Kiwi homeless soccer team kicks off
By Cory Miller
Anthony Bradshaw is one of the players selected for the NZ team heading to Melboure in December forthe Homeless World Cup.
Photo by Michael Bradley, courtesy of Sunday Star Times.
New Zealand’s first homeless soccer team is preparing for its debut on the international playing field. It is to take part the Homeless World Cup’s 6th annual tournament, which takes place in Melbourne over the week starting December 1st.
The international soccer tournament for homeless people has been running for the past five years with teams from 50 to 60 countries participating. In a world where there are one billion homeless people, the Homeless World Cup uses soccer as a trigger that can inspire and empower homeless people to change their own lives.
The tournament gets people involved in sport in order to increase self-confidence and provide structure to their lives. It also aims to raise the profile of homelessness and poverty worldwide.
Wellington-based Street Football Aotearoa instigated the initiative to enter a New Zealand team in this year’s tournament and it is now working in conjunction with LIFEWISE in Auckland to train a team.
Players for the New Zealand team were chosen based on their skills, the potential benefits that they might gain, and their level of commitment to the team.
The team is made up of eight players, five from Auckland and three from Wellington. Organisers say working together as part of a team has had an impact on many aspects of the players’ lives. It has built friendships, improved family relationships and promoted education.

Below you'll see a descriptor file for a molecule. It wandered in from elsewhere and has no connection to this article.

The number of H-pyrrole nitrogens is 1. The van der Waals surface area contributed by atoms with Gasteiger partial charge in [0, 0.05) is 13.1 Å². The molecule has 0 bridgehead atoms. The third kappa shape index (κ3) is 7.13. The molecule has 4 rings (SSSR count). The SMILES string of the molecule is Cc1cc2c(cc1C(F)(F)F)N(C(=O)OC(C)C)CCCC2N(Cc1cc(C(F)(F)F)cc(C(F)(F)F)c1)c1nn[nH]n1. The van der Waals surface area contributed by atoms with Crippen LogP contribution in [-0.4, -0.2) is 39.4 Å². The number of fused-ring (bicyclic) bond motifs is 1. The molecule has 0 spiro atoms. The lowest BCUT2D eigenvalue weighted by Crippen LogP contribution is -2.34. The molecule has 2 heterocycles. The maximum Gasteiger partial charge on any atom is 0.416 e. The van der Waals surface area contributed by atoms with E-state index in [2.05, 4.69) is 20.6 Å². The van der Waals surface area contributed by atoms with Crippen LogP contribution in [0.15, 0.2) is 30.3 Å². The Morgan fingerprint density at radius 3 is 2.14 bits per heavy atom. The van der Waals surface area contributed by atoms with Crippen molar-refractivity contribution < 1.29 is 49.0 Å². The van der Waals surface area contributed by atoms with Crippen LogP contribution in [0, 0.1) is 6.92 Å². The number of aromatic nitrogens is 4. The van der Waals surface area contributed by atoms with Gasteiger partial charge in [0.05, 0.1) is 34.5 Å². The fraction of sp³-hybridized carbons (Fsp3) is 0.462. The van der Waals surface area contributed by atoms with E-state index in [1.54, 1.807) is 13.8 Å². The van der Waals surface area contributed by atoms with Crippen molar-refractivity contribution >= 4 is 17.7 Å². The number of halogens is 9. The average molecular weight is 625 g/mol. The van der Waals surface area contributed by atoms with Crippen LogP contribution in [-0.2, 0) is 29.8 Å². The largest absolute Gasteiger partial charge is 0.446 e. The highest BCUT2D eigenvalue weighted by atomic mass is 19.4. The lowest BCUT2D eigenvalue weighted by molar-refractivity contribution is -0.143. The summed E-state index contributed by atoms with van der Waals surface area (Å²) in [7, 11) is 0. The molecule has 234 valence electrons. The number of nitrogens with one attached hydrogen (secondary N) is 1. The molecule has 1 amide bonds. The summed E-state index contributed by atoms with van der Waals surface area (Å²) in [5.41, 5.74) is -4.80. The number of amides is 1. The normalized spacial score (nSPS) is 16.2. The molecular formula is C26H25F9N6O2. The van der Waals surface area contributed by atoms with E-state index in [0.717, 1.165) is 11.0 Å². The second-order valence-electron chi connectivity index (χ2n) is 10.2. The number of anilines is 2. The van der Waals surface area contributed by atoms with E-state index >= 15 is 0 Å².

Steve McLuckie of LIFEWISE coaches the Auckland players. Steve says for many of the players simply being part of a team has a positive impact upon their lives.
"Many have low self-confidence and feel unwanted by society. The tournament has the potential to be positively transforming. It creates a situation where they will be cheered on by millions of people, and gain a sense of worthiness and a boost to their morale.
"The team is made up of a diverse range of players with their own stories to tell. Despite their differences they work together as a team and they are generating a newfound kinship between themselves. Their goal as a team is simply to bask in the overseas experience and the challenge that participating in a sporting tournament will provide."
Steve says evidence from past tournaments shows that taking part does have a positive impact on the lives of many participants.
"More than 70 percent of those who went to the world cup felt there was a significant positive impact on their lives. Many of those who participate in the tournament go on to re-enter the workforce or education, and start new lives for themselves."
He hopes that players in the New Zealand team will have the same positive and life-changing experience. Through the Homeless World cup every one of them will belong to a team, enjoy the challenge of competition, and regain a positive attitude toward themselves and their lives.